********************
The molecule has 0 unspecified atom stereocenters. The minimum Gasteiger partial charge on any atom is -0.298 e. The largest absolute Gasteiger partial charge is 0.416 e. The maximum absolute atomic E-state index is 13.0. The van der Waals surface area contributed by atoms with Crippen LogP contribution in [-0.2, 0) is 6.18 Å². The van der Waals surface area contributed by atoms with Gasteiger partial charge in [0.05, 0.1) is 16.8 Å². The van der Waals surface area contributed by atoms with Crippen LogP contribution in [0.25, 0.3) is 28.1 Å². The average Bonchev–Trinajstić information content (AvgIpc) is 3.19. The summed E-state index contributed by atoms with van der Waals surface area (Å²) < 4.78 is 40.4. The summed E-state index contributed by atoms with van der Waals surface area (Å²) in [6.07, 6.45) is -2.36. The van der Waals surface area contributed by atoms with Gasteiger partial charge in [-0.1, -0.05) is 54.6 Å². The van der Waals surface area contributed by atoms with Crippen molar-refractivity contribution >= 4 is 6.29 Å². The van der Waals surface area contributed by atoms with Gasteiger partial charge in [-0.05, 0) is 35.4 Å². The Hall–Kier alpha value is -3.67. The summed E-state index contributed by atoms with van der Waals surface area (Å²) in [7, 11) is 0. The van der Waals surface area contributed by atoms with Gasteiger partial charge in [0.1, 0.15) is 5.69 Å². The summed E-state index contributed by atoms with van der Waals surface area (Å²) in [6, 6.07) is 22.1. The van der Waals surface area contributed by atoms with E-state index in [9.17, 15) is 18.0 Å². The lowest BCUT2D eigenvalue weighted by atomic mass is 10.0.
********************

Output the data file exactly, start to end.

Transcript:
The molecule has 0 unspecified atom stereocenters. The minimum Gasteiger partial charge on any atom is -0.298 e. The largest absolute Gasteiger partial charge is 0.416 e. The maximum absolute atomic E-state index is 13.0. The van der Waals surface area contributed by atoms with Crippen LogP contribution in [-0.2, 0) is 6.18 Å². The van der Waals surface area contributed by atoms with Gasteiger partial charge in [0.05, 0.1) is 16.8 Å². The van der Waals surface area contributed by atoms with Crippen LogP contribution in [0.25, 0.3) is 28.1 Å². The average Bonchev–Trinajstić information content (AvgIpc) is 3.19. The summed E-state index contributed by atoms with van der Waals surface area (Å²) < 4.78 is 40.4. The summed E-state index contributed by atoms with van der Waals surface area (Å²) in [6.07, 6.45) is -2.36. The van der Waals surface area contributed by atoms with Gasteiger partial charge in [-0.1, -0.05) is 54.6 Å². The van der Waals surface area contributed by atoms with Crippen molar-refractivity contribution >= 4 is 6.29 Å². The van der Waals surface area contributed by atoms with Gasteiger partial charge in [-0.05, 0) is 35.4 Å². The Hall–Kier alpha value is -3.67. The summed E-state index contributed by atoms with van der Waals surface area (Å²) in [7, 11) is 0. The van der Waals surface area contributed by atoms with Gasteiger partial charge in [0.1, 0.15) is 5.69 Å². The summed E-state index contributed by atoms with van der Waals surface area (Å²) in [6, 6.07) is 22.1. The van der Waals surface area contributed by atoms with E-state index in [9.17, 15) is 18.0 Å². The lowest BCUT2D eigenvalue weighted by atomic mass is 10.0.